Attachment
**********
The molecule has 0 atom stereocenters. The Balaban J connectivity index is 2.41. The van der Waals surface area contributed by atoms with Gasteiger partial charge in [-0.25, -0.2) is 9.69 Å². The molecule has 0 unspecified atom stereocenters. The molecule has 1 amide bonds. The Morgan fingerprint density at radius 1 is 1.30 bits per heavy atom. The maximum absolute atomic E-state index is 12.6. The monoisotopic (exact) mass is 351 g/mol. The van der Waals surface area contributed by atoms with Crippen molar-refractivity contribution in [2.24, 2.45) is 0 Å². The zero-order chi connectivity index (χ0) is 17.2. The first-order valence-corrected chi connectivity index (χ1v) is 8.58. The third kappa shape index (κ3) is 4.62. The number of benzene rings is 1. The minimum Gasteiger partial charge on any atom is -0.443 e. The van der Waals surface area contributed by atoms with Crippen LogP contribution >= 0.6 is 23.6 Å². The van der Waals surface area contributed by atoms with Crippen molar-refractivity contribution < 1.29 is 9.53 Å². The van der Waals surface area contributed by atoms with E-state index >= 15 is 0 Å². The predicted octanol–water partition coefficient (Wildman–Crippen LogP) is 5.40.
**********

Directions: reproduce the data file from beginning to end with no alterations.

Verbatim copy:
The molecule has 0 atom stereocenters. The Balaban J connectivity index is 2.41. The van der Waals surface area contributed by atoms with Gasteiger partial charge in [-0.25, -0.2) is 9.69 Å². The molecule has 0 unspecified atom stereocenters. The molecule has 1 amide bonds. The Morgan fingerprint density at radius 1 is 1.30 bits per heavy atom. The maximum absolute atomic E-state index is 12.6. The monoisotopic (exact) mass is 351 g/mol. The van der Waals surface area contributed by atoms with Crippen molar-refractivity contribution in [2.24, 2.45) is 0 Å². The zero-order chi connectivity index (χ0) is 17.2. The first-order valence-corrected chi connectivity index (χ1v) is 8.58. The third kappa shape index (κ3) is 4.62. The number of benzene rings is 1. The minimum Gasteiger partial charge on any atom is -0.443 e. The van der Waals surface area contributed by atoms with Crippen LogP contribution >= 0.6 is 23.6 Å². The van der Waals surface area contributed by atoms with Crippen molar-refractivity contribution < 1.29 is 9.53 Å². The van der Waals surface area contributed by atoms with E-state index >= 15 is 0 Å². The predicted octanol–water partition coefficient (Wildman–Crippen LogP) is 5.40.